Upside, Downside, Do We Care?

 | Jan 20, 2012 | 10:30 AM EST  | Comments
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I am going to shock you. I and many other contributors here on the site have been focusing on incoming earnings, who is going to surprise, who isn't and what it all means for an investment strategy.

The question you should ask is: does it matter if a company surprises on earnings?

A substantial body of research shows that surprises do matter over the longer term, meaning a series of surprises (both positive and negative) can correlate to relative performance. But does it matter in any one quarter?

Let's look at one data point. How did the earnings surprises in Q3 2011 correlate to stock performance? I sorted about 1,500 larger companies by earnings surprise and then looked at the performance one month later. Note that I used the stock price on the day after reporting. In this way I wanted to replicate a naïve strategy, as they call them, of simply buying the biggest earnings surprise after it is reported. I divided the universe into groups of 150 and then looked at the average performance relative to the average earnings surprise.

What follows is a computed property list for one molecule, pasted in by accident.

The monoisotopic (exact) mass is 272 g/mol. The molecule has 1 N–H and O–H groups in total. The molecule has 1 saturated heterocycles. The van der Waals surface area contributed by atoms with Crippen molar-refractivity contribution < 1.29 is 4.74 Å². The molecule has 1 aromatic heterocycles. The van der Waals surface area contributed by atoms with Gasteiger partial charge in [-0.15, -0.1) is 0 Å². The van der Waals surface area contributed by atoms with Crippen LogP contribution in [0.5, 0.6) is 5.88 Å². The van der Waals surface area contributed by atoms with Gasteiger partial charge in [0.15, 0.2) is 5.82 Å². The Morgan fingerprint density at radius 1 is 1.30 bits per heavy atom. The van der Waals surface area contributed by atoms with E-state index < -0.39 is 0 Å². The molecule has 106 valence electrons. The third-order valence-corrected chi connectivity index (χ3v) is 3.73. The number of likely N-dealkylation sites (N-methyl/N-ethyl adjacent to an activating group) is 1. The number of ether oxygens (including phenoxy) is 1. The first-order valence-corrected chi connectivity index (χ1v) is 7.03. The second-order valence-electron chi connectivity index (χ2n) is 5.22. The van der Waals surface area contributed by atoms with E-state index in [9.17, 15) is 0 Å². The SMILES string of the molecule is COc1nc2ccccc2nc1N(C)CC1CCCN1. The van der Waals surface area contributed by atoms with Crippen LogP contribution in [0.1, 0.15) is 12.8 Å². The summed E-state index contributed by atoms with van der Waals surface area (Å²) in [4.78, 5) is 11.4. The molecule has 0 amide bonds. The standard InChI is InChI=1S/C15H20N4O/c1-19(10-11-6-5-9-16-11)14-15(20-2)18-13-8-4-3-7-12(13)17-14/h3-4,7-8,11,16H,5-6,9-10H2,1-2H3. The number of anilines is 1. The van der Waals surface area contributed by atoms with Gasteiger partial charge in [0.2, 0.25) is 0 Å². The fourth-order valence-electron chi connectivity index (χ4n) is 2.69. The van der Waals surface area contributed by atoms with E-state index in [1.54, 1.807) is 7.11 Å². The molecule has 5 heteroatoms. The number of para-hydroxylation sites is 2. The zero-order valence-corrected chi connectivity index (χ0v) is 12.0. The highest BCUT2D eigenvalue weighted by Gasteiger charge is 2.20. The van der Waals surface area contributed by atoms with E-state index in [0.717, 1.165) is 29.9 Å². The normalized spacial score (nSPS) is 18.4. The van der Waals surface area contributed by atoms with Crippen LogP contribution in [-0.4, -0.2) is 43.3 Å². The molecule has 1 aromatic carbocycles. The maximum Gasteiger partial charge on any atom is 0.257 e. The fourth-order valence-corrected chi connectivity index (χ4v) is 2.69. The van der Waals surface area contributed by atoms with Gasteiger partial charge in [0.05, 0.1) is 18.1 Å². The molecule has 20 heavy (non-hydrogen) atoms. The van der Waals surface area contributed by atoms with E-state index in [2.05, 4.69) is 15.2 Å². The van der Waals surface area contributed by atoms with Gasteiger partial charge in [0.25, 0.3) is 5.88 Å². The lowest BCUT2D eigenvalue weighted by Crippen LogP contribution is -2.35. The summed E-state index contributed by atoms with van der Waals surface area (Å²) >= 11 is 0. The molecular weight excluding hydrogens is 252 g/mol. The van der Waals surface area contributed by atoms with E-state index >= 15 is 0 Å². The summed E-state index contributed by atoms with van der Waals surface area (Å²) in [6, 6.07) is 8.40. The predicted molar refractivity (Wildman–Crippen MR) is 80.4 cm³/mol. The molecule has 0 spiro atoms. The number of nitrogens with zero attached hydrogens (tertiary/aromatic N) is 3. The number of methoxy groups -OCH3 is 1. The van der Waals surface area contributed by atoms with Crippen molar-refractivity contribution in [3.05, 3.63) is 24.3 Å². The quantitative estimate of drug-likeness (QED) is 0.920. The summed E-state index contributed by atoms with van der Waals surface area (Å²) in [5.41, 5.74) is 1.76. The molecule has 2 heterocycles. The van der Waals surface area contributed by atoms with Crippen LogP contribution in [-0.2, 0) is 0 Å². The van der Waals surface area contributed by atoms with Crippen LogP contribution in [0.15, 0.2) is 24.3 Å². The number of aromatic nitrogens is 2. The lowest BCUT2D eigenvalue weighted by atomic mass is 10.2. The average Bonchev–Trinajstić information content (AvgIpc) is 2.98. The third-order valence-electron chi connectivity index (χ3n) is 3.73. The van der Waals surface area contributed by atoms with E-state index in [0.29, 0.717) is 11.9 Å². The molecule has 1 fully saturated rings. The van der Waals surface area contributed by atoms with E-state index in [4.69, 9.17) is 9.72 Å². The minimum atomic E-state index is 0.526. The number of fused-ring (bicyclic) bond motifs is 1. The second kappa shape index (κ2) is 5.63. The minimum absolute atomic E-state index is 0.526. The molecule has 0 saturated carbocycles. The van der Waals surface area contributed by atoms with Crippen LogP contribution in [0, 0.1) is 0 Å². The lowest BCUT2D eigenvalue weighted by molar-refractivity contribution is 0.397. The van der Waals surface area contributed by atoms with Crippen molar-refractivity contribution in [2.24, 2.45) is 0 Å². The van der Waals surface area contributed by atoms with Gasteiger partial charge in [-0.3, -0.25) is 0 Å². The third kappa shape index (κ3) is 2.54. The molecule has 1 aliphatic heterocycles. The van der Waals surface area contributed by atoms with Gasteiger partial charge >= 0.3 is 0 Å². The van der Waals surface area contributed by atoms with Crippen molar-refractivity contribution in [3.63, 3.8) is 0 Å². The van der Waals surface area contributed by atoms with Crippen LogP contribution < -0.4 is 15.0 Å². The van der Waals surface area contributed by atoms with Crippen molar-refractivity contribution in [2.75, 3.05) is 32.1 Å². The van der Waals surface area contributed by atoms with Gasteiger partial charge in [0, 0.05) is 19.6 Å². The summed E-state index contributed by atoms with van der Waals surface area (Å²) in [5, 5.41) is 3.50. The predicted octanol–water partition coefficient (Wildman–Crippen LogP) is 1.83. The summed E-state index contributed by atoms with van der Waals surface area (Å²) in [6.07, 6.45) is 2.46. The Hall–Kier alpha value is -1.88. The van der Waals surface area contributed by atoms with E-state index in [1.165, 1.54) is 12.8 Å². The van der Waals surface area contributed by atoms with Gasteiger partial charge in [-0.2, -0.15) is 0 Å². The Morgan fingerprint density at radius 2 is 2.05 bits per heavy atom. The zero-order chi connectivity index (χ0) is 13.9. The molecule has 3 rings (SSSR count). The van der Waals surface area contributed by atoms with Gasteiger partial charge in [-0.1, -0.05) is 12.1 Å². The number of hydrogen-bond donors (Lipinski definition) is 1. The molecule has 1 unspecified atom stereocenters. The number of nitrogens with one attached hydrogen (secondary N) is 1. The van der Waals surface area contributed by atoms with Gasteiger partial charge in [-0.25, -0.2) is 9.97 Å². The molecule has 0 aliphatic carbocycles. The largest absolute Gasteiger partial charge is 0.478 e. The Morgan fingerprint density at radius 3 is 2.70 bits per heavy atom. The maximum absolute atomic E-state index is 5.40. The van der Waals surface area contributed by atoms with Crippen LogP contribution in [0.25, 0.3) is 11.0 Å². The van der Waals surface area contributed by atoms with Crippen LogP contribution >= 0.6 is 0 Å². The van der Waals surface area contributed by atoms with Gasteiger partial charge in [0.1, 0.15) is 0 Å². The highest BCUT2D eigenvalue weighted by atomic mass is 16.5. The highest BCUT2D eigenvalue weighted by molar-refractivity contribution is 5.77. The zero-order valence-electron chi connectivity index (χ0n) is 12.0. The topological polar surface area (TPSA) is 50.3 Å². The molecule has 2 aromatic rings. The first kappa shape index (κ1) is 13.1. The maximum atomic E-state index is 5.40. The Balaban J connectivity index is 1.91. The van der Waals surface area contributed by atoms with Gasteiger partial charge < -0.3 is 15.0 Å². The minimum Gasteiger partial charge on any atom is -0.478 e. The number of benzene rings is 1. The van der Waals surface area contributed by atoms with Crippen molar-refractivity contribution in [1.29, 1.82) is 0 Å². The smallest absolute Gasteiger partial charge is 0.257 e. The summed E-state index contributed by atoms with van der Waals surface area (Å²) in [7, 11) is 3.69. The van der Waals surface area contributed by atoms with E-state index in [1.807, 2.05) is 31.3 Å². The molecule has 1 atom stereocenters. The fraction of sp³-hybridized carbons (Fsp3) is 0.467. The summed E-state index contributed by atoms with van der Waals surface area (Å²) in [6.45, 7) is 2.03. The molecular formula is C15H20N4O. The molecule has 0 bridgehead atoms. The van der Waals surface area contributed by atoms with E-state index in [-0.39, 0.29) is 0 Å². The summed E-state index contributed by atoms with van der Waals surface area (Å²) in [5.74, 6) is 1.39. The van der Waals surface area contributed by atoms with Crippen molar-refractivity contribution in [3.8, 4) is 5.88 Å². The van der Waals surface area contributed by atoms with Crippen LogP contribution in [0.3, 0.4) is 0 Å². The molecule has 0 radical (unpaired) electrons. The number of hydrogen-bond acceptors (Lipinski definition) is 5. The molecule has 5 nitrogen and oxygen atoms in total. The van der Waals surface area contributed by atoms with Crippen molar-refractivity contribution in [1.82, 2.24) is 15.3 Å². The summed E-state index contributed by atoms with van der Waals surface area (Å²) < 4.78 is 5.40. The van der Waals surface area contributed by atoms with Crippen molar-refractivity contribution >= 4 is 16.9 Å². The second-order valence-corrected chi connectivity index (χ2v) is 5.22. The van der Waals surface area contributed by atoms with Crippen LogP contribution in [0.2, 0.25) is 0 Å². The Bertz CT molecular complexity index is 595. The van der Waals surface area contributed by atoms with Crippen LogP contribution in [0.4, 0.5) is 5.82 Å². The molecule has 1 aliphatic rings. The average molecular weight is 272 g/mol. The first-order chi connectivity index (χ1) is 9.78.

The sad news is that you shouldn't bother to buy a surprise after the fact. Or at least it didn't pay to do this last quarter. There was absolutely no correlation between size of surprise and subsequent stock performance and the worst groups did as well (or poorly) as the best groups.

But before you chuck it all and go to an index fund, let me make a couple points. The market will never pay you for reacting to the past.  To earn your money, you need to anticipate correctly. This was somewhat of a backward-looking test, in that it was reactive to results already reported. In my recent posts, I pointed out that we are using the estimate revisions to try to anticipate surprises. Owning a stock for a longer period, during which estimates are rising, and then seeing a positive surprise as confirmation of the trend should be more rewarding.

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